GreenLight Biosciences has collaborated with non-profit scientific research organisation International AIDS Vaccine Initiative (IAVI) for a Covid-19 vaccine trial in Africa.
Through this collaboration, the company will be able to advance its messenger RNA (mRNA) vaccine candidate for Covid-19.
It also aims to expand and speed up access to mRNA vaccines to prevent Covid-19, specifically for use in low-income countries across the world.
For the Phase I clinical trial, the company will provide its Covid-19 vaccine candidate. The trial is planned to begin in the first quarter of next year.
GreenLight will also prepare for large-scale manufacturing of the vaccine.
GreenLight CEO Andrey Zarur said: “There is an urgent need to develop vaccines in Africa, for Africa. Our vaccine trial, in partnership with IAVI, will open the way to make vaccines that are available to everybody, not just citizens of rich countries.
How well do you really know your competitors?
Access the most comprehensive Company Profiles on the market, powered by GlobalData. Save hours of research. Gain competitive edge.
Your download email will arrive shortly
Not ready to buy yet? Download a free sample
We are confident about the unique quality of our Company Profiles. However, we want you to make the most beneficial decision for your business, so we offer a free sample that you can download by submitting the below formBy GlobalData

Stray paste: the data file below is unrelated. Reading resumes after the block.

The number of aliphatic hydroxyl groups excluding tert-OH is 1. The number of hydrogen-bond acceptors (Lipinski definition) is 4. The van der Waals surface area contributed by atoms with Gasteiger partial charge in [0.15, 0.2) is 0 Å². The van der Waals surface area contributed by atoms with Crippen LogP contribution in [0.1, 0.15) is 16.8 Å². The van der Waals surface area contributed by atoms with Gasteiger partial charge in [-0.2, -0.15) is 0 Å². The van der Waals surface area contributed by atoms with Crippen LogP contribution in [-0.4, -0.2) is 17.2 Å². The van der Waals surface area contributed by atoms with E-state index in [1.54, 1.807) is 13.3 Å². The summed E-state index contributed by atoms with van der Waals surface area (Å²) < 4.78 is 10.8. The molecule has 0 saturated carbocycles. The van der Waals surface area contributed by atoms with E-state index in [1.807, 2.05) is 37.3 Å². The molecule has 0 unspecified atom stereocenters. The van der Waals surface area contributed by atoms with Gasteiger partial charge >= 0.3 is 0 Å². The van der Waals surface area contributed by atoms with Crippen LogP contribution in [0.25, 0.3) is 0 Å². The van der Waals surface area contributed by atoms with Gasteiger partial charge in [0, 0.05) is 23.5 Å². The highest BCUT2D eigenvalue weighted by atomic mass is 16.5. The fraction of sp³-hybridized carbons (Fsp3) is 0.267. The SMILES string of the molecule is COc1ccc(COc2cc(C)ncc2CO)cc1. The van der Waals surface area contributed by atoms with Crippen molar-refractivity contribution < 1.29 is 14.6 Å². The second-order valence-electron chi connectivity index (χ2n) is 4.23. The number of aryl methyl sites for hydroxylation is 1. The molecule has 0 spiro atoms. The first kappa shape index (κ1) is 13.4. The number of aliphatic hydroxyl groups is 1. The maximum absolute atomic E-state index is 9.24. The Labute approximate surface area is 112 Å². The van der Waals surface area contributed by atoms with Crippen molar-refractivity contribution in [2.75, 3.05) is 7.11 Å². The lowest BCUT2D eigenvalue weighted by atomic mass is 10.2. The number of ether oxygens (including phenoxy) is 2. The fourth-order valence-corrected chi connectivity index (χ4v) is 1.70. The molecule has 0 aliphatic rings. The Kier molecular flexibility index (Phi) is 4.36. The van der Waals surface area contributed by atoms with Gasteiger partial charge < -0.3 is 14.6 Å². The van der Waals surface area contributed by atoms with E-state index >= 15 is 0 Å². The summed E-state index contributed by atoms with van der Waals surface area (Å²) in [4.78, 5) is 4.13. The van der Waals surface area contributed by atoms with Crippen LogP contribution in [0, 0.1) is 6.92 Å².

“If we don’t vaccinate the world quickly, then the ongoing emergence of new variants could compromise the tremendous progress made so far in the Covid-19 response.”
Once research sites and clinical research partners in Africa are finalised, the trial is expected to begin after receiving ethical and regulatory approvals.
GreenLight and IAVI aim to ensure the effectiveness and suitability of the vaccine candidate for African populations by engaging the country’s clinical investigators and communities previously affected by Covid-19.
IAVI president and CEO Mark Feinberg said: “Only about 6% of people in low-income countries have been vaccinated against Covid-19. This situation leaves hundreds of millions of people vulnerable to severe disease and could lead to the continued emergence of more dangerous viral variants.
“It is crucial for vaccine development to focus on overcoming inequities in access to SARS-CoV-2 vaccines and address the still unmet needs of low- and middle-income countries, which have mainly had to rely on imported vaccines developed elsewhere when they are available at all.”
In September, Gritstone dosed the first subject in a Phase I clinical trial to assess the ability of its self-amplifying mRNA (SAM) vaccine for Covid-19.